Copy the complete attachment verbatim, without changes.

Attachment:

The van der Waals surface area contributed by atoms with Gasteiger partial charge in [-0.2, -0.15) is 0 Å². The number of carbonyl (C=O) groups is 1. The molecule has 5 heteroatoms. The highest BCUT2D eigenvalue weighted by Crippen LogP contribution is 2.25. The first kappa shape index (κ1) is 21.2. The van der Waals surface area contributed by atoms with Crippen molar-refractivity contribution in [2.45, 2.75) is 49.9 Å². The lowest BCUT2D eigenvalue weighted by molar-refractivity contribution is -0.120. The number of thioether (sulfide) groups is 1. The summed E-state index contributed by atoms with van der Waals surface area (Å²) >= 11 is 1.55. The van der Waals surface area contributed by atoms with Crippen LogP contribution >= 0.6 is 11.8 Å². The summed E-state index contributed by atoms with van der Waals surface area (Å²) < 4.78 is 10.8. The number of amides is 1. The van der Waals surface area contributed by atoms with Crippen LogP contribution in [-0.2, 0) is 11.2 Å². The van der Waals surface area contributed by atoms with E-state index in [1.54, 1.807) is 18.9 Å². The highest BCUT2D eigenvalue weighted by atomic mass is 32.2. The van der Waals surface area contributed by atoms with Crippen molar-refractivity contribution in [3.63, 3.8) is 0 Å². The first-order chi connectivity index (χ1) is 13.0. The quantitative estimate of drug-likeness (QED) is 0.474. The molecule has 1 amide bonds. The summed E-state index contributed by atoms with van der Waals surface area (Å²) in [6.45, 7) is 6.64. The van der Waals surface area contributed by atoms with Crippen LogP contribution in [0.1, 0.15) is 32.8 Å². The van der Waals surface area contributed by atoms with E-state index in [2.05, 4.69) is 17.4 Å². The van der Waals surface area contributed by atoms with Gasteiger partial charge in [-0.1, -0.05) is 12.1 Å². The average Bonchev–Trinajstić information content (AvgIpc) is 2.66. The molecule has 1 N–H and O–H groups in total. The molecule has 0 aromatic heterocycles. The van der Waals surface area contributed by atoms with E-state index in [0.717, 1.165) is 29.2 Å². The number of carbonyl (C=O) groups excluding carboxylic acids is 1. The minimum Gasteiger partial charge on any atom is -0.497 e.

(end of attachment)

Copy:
The van der Waals surface area contributed by atoms with Gasteiger partial charge in [-0.2, -0.15) is 0 Å². The number of carbonyl (C=O) groups is 1. The molecule has 5 heteroatoms. The highest BCUT2D eigenvalue weighted by Crippen LogP contribution is 2.25. The first kappa shape index (κ1) is 21.2. The van der Waals surface area contributed by atoms with Crippen molar-refractivity contribution in [2.45, 2.75) is 49.9 Å². The lowest BCUT2D eigenvalue weighted by molar-refractivity contribution is -0.120. The number of thioether (sulfide) groups is 1. The summed E-state index contributed by atoms with van der Waals surface area (Å²) >= 11 is 1.55. The van der Waals surface area contributed by atoms with Crippen LogP contribution >= 0.6 is 11.8 Å². The summed E-state index contributed by atoms with van der Waals surface area (Å²) < 4.78 is 10.8. The number of amides is 1. The van der Waals surface area contributed by atoms with Crippen LogP contribution in [-0.2, 0) is 11.2 Å². The van der Waals surface area contributed by atoms with E-state index in [1.54, 1.807) is 18.9 Å². The highest BCUT2D eigenvalue weighted by atomic mass is 32.2. The van der Waals surface area contributed by atoms with Crippen molar-refractivity contribution in [3.63, 3.8) is 0 Å². The first-order chi connectivity index (χ1) is 13.0. The quantitative estimate of drug-likeness (QED) is 0.474. The molecule has 1 amide bonds. The summed E-state index contributed by atoms with van der Waals surface area (Å²) in [6.45, 7) is 6.64. The van der Waals surface area contributed by atoms with Crippen LogP contribution in [0.1, 0.15) is 32.8 Å². The van der Waals surface area contributed by atoms with E-state index in [2.05, 4.69) is 17.4 Å². The van der Waals surface area contributed by atoms with Gasteiger partial charge in [-0.1, -0.05) is 12.1 Å². The average Bonchev–Trinajstić information content (AvgIpc) is 2.66. The molecule has 1 N–H and O–H groups in total. The molecule has 0 aromatic heterocycles. The van der Waals surface area contributed by atoms with E-state index in [0.717, 1.165) is 29.2 Å². The number of carbonyl (C=O) groups excluding carboxylic acids is 1. The minimum Gasteiger partial charge on any atom is -0.497 e.